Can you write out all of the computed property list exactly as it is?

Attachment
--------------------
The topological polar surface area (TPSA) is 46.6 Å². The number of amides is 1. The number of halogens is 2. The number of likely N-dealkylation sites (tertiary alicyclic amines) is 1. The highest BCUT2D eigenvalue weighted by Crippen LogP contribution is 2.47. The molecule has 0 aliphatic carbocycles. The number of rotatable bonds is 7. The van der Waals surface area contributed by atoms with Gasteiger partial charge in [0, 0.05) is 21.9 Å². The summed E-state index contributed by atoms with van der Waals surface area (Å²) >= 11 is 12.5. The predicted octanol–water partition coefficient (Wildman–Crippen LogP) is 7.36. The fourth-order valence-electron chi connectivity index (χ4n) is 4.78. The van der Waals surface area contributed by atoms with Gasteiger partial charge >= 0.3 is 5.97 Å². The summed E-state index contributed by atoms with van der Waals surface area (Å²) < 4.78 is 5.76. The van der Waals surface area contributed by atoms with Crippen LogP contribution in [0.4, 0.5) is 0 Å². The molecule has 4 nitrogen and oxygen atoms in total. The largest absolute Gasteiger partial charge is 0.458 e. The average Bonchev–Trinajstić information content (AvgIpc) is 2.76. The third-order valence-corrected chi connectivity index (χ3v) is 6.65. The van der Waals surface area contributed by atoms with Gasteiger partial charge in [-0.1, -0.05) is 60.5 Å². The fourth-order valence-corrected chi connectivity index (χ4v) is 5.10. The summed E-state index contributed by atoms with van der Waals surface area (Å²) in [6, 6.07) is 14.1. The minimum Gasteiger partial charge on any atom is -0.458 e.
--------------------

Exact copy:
The topological polar surface area (TPSA) is 46.6 Å². The number of amides is 1. The number of halogens is 2. The number of likely N-dealkylation sites (tertiary alicyclic amines) is 1. The highest BCUT2D eigenvalue weighted by Crippen LogP contribution is 2.47. The molecule has 0 aliphatic carbocycles. The number of rotatable bonds is 7. The van der Waals surface area contributed by atoms with Gasteiger partial charge in [0, 0.05) is 21.9 Å². The summed E-state index contributed by atoms with van der Waals surface area (Å²) >= 11 is 12.5. The predicted octanol–water partition coefficient (Wildman–Crippen LogP) is 7.36. The fourth-order valence-electron chi connectivity index (χ4n) is 4.78. The van der Waals surface area contributed by atoms with Gasteiger partial charge >= 0.3 is 5.97 Å². The summed E-state index contributed by atoms with van der Waals surface area (Å²) < 4.78 is 5.76. The van der Waals surface area contributed by atoms with Crippen LogP contribution in [0.4, 0.5) is 0 Å². The molecule has 4 nitrogen and oxygen atoms in total. The largest absolute Gasteiger partial charge is 0.458 e. The average Bonchev–Trinajstić information content (AvgIpc) is 2.76. The third-order valence-corrected chi connectivity index (χ3v) is 6.65. The van der Waals surface area contributed by atoms with Gasteiger partial charge in [-0.1, -0.05) is 60.5 Å². The fourth-order valence-corrected chi connectivity index (χ4v) is 5.10. The summed E-state index contributed by atoms with van der Waals surface area (Å²) in [6, 6.07) is 14.1. The minimum Gasteiger partial charge on any atom is -0.458 e.